“And there it was… a MYSTERY BODY!”
The story so far: I began writing this blog two Labor Day weekends ago, starting with Barnabas emerging from the mystery box in episode 210. Now it’s Labor Day weekend again, and by some cruel trick of time, my journey into the past has reached the halfway mark.
This is the midpoint between episode 210 and the end of this uncertain and frightening television show, and to mark the occasion, I should probably say something profound and clever about this episode that sums up what these last two years have taught us about vampires and storytelling and character development and natural selection and chromakey and why you should never give a gun to an actor, even an unloaded prop gun, because honestly, they will find a way to hurt themselves.
Unfortunately, it turns out that I don’t have very much to say about today’s episode, except that this is the one where, for one tantalizing moment, it looks like Quentin and Barnabas are about to kiss.
Continue reading Episode 720: Halfway
“There’s something here that doesn’t make any sense.”
The curse is come upon us once again. The dark woods have claimed another.
Last night, a young woman, alone on the grounds of the estate, was disassembled by an unknown assailant, her life extinguished by a malevolent, savage beast that knows only hunger.
So, obviously, we can’t let this go on. I mean, at some point, you run out of day players.
Continue reading Episode 675: The Unscooby Gang
“Look, I’m not carrying anybody’s will but my own, and I’ll prove that to you!”
A summer crush is always fun, isn’t it? As we’ve been heading into June 1968, I’ve talked about nothing but Professor Timothy Stokes, occult expert and storyline accelerator. Over the last week, Stokes has taken the lead in five straight episodes — completely taking over the Dream Curse storyline, and sticking his nose into the Adam plot as well — and he’s done it using the sheer power of being smarter and more interesting than anyone else. He’s clearly a Dark Shadows star in the making.
But sadly, this is actually his peak moment for a long time. After one more episode later this week, Stokes is going to fade back into the chorus for a while. He has a little run of episodes in mid-July, and another in October, and besides that, he just pops up periodically over the next year. He doesn’t make it into the top tier of essential characters like Barnabas, Julia, Angelique and Quentin, who must have a major role in every storyline. So what happened?
Continue reading Episode 511: Séance Fiction
“What would I be doing with a coffin in my basement?”
At the end of yesterday’s episode, young David broke into the Old House and went down to the basement, to find Barnabas’ coffin. But he was caught, and now the question is: Will Barnabas kill the boy?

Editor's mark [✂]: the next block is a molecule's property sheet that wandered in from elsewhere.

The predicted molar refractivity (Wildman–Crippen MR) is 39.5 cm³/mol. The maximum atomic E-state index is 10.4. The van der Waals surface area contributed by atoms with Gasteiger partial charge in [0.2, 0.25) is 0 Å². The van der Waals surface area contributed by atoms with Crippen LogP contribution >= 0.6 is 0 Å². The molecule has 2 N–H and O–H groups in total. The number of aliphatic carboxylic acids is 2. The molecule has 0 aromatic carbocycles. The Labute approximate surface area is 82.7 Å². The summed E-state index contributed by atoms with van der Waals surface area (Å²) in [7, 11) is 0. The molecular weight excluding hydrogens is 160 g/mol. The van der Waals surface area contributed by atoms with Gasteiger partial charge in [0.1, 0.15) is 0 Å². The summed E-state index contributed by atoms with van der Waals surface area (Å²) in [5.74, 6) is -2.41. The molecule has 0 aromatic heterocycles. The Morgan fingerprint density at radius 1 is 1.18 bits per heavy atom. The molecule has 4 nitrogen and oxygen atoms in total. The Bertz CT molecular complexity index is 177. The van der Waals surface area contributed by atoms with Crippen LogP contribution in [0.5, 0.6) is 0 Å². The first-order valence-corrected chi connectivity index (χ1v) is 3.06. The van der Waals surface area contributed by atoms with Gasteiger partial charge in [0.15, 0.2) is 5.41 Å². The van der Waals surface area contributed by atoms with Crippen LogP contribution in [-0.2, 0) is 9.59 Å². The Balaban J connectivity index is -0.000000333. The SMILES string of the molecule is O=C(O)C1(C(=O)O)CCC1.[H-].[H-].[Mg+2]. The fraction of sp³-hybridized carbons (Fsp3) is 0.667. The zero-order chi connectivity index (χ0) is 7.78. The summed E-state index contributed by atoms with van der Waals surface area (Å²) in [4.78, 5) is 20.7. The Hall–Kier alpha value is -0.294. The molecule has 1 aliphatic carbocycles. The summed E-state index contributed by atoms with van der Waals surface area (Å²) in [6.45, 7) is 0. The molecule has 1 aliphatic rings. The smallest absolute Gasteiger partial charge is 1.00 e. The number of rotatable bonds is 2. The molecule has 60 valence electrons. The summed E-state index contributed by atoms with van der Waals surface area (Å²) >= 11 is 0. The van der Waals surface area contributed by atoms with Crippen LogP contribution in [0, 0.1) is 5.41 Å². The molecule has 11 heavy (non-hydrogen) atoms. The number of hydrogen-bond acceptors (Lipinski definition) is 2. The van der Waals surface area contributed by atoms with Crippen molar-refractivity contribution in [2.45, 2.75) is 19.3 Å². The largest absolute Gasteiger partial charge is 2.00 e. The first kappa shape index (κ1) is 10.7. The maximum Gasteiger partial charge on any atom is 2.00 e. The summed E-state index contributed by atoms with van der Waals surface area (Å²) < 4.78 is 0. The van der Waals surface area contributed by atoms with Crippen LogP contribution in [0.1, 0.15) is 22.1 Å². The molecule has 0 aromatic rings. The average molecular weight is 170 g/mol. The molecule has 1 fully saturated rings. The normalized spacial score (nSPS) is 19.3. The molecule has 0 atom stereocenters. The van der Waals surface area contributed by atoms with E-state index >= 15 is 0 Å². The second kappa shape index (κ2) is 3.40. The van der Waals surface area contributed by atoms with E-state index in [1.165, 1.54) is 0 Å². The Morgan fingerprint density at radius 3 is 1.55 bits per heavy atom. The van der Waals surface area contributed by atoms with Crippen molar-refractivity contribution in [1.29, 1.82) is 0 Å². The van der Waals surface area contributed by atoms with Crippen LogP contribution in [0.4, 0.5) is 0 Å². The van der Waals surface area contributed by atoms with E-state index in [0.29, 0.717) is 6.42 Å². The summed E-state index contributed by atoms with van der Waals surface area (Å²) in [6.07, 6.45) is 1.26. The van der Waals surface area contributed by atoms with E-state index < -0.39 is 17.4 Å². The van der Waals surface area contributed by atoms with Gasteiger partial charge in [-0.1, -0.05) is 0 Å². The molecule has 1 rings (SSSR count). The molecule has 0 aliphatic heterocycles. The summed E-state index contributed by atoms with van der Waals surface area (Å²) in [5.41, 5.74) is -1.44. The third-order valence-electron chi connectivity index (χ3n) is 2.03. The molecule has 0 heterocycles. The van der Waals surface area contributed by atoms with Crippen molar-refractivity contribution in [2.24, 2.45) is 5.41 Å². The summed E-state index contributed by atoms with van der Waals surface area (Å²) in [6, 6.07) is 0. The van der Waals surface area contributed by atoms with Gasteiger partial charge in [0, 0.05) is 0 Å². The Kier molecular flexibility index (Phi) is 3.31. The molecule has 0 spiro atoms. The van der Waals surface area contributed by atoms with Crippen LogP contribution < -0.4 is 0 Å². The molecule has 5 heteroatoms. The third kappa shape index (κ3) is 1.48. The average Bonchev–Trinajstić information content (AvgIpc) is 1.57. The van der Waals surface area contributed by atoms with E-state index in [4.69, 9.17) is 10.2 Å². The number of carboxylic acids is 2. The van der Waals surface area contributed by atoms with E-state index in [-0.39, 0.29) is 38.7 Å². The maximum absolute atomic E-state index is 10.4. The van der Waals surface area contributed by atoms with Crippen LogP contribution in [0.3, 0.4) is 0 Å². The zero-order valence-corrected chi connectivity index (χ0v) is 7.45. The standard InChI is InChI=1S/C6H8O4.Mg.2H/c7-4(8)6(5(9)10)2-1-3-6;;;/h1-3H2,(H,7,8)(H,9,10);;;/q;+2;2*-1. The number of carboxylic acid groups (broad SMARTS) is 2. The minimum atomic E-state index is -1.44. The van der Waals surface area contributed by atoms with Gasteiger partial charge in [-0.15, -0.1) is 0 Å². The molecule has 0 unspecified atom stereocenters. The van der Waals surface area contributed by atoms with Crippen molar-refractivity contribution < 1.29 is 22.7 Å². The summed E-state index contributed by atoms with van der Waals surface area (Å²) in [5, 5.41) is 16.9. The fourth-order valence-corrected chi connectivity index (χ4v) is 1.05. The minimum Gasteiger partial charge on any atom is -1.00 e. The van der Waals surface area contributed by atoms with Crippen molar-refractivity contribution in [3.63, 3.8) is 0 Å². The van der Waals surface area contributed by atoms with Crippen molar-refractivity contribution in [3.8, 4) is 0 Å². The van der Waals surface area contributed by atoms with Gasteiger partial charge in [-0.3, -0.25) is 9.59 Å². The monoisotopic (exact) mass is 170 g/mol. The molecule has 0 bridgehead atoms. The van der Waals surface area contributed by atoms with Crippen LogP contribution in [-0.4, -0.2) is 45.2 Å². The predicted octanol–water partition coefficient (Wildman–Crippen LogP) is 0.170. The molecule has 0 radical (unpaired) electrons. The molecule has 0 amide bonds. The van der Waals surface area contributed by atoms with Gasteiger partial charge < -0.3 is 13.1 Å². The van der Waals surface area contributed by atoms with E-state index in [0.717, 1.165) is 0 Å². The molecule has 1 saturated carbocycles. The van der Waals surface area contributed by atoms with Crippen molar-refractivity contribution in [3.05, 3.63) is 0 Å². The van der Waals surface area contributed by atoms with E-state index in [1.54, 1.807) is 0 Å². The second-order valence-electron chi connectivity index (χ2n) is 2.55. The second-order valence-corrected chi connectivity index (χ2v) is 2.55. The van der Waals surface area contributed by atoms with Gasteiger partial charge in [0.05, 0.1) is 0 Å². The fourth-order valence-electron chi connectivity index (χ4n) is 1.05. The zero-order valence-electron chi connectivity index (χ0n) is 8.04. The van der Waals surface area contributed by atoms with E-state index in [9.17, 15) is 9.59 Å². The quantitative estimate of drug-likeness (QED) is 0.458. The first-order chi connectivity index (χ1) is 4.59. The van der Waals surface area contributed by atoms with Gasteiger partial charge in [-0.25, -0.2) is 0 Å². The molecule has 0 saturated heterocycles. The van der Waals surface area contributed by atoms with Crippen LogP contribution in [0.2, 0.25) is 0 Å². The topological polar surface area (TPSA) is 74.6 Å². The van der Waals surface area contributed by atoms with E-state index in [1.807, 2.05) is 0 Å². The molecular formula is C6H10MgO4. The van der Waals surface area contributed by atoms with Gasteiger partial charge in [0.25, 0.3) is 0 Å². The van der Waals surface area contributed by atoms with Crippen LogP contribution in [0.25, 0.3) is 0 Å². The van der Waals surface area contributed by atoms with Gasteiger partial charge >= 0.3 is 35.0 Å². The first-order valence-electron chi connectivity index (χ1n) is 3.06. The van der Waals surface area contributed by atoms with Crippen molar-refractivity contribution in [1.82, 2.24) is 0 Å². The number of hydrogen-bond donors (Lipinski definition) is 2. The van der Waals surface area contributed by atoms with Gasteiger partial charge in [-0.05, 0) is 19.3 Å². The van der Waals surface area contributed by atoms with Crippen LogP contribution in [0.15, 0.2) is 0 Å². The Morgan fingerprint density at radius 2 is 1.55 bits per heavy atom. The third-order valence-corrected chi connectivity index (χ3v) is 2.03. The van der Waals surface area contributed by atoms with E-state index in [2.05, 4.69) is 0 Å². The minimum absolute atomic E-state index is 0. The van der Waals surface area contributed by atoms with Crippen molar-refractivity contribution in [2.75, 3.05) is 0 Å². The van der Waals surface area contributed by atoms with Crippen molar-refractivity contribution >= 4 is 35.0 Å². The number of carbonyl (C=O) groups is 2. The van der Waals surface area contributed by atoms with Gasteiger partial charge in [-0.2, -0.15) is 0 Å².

The answer is no, obviously, for a couple reasons. For one thing, David’s been going around telling everybody that Cousin Barnabas Wants Me to Die — so if he suddenly disappeared, last seen heading towards the Old House, it would be tough to make a clean getaway. Even the thoroughly incompetent Collinsport police force could manage to connect those dots, given a good breakfast and a head start.
The other reason is that you can’t murder a child in cold blood on camera in a soap opera, even in the late 60s and even in this soap opera. I mean, we’re not animals.
Continue reading Episode 333: Those Meddling Kids
“I don’t know what you’re thinking about, but whatever it is, I’m sure you’re quite wrong.”
So here’s something you don’t want to see on your doorstep first thing in the morning — Burke Devlin, all self-righteous and shouty. He gets right up in Willie’s face and says, “I have to see Mr. Collins.”
Willie says that Barnabas isn’t home; he left early this morning and didn’t say where he was going.
Burke shouts, “You’re lying! I saw him come into this house before sunrise this morning, and he never came out.”
Stunned, Willie says, “You’ve been spying on him?”
“Well, I’ve been watching him,” Burke says, splitting hairs.
Willie asks the obvious question. “Why?”
“Because I find Mr. Collins a very odd person,” Burke says, “and the same goes for you.”
So there you go — any last shred of sympathy that we might have had for Burke, tossed away in a weird moment of spiteful bitchery. As a general rule, if you’ve been standing outside behind a tree all night, waiting for a guy to come home, then you lose any right to call other people odd. It doesn’t matter if the guy you’re spying on turns out to be a vampire. You are part of the problem.
Continue reading Episode 304: Scooby-Doo Must Die